Screenshot 2015-10-28 17Tbilisi, DFWatch – Georgia ranked 24th among 189 countries, and still the first among post-Soviet countries, except Baltic States, in Doing Business 2016, a World Bank annual report that measures the costs to firms of business regulations, published on Wednesday, a way below of its 15th  position last year.

However, authors of the report explain they’ve changed the methodology and the position of Georgia hasn’t neither improved nor worsened over the year.

“Georgia still has room to improve, however, as it performs less well on the new components of the protecting minority investors indicators (introduced in last year’s report) than on the older ones,” it reads.

In the 2016 report, Georgia improved in the following topics of the study: Dealing with Construction Permits, Enforcing Contracts, Getting Electricity, and Resolving Insolvency. But, it worsened its position in Starting Business and Getting Credit topics.

Dimitry Kumsishvili, Minister of Economy, said Wednesday that only 18 countries carried out two and more reforms and Georgia is among them.

In Eastern Europe Georgia is on the fourth place in the ranking, he stressed.

The minister remarked that reforms are crucial in this process and expressed hope Georgia’s positions in the future would further improve.

In the new rank Georgia is between Portugal and Poland. Armenia ranked 35th, Azerbaijan – 63rd, Turkey – 55th, while Russia ranks 51st and Ukraine – 83rd; Singapore is first on the list, followed by New Zealand and Denmark, while Eritrea made it to the bottom preceded by Libya and South Sudan, respectively .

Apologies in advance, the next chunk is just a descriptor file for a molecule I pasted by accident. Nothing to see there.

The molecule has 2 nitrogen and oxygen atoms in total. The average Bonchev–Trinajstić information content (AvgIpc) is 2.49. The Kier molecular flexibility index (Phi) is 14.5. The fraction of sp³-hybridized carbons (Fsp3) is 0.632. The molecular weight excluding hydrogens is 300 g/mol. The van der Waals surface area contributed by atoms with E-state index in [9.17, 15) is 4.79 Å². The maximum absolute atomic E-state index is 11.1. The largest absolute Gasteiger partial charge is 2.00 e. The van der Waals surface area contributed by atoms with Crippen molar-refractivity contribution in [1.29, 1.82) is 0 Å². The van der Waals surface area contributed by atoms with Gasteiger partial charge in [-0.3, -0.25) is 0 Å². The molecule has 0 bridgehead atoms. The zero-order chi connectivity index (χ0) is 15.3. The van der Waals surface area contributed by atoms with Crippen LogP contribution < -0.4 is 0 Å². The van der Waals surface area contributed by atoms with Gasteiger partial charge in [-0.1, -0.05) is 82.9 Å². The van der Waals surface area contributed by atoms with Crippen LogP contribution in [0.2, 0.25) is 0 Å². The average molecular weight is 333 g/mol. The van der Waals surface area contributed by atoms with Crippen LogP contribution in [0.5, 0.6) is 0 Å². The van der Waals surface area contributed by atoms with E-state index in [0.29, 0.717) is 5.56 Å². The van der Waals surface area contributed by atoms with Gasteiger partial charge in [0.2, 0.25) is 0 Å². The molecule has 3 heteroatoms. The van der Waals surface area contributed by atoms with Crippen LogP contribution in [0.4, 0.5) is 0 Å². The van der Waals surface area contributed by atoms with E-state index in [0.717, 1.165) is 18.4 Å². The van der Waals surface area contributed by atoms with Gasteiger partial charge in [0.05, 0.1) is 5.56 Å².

Prime Minister Irkali Garibashvili opened Wednesday’s cabinet meeting with expressing his satisfaction with the new report.

Zurab Chiaberashvili, former Health Minister and Tbilisi ex-Mayor, and an ally of Mikheil Saakashvili, said on a briefing that the ranking clearly indicates the government hadn’t taken ‘any positive steps.’

“The two positive reforms described in the report are the result of the reforms launched three years ago as they reached their final point,” he said.

Gia Zhorzholiani from the ruling Georgian Dream coalition is confident that the past rankings were  ‘inadequate’, which is why the World bank decided to change the methodology.

“Today it is more relevant,” he added.

Giorgi Tsagareishvili, member of Irakli Alasania’s Free Democrats, calls for authorities to do the best in order that Georgia sustained top positions and doing business in the country was easier.

Vakhtang Lezhava, former member of Mikheil Saakashvili’s economy team and now an expert at at the Free University , told journalists that the World Bank methodology kept changing over the years and Georgia always managed to improve business environment along with changes.

Read the full report: